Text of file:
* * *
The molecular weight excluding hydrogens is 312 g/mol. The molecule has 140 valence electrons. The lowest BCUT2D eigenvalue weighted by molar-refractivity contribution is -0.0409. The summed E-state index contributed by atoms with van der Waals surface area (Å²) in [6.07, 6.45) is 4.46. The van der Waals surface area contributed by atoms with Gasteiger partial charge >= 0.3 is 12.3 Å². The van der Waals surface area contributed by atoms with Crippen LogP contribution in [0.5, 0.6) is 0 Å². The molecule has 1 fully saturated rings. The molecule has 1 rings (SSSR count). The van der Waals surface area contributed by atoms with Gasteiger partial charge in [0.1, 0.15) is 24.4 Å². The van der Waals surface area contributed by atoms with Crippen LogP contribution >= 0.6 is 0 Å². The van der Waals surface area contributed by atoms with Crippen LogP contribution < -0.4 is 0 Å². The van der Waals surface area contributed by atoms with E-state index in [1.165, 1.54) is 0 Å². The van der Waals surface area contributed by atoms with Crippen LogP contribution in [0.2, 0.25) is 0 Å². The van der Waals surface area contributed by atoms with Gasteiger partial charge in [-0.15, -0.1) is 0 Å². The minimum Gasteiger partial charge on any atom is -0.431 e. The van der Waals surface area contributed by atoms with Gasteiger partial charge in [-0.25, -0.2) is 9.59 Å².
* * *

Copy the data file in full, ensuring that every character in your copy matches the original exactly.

The molecular weight excluding hydrogens is 312 g/mol. The molecule has 140 valence electrons. The lowest BCUT2D eigenvalue weighted by molar-refractivity contribution is -0.0409. The summed E-state index contributed by atoms with van der Waals surface area (Å²) in [6.07, 6.45) is 4.46. The van der Waals surface area contributed by atoms with Gasteiger partial charge >= 0.3 is 12.3 Å². The van der Waals surface area contributed by atoms with Crippen LogP contribution in [0.5, 0.6) is 0 Å². The molecule has 1 fully saturated rings. The molecule has 1 rings (SSSR count). The van der Waals surface area contributed by atoms with Gasteiger partial charge in [0.1, 0.15) is 24.4 Å². The van der Waals surface area contributed by atoms with Crippen LogP contribution >= 0.6 is 0 Å². The van der Waals surface area contributed by atoms with Crippen LogP contribution < -0.4 is 0 Å². The van der Waals surface area contributed by atoms with E-state index in [1.165, 1.54) is 0 Å². The van der Waals surface area contributed by atoms with Crippen LogP contribution in [0.2, 0.25) is 0 Å². The van der Waals surface area contributed by atoms with Gasteiger partial charge in [-0.15, -0.1) is 0 Å². The minimum Gasteiger partial charge on any atom is -0.431 e. The van der Waals surface area contributed by atoms with Gasteiger partial charge in [-0.25, -0.2) is 9.59 Å².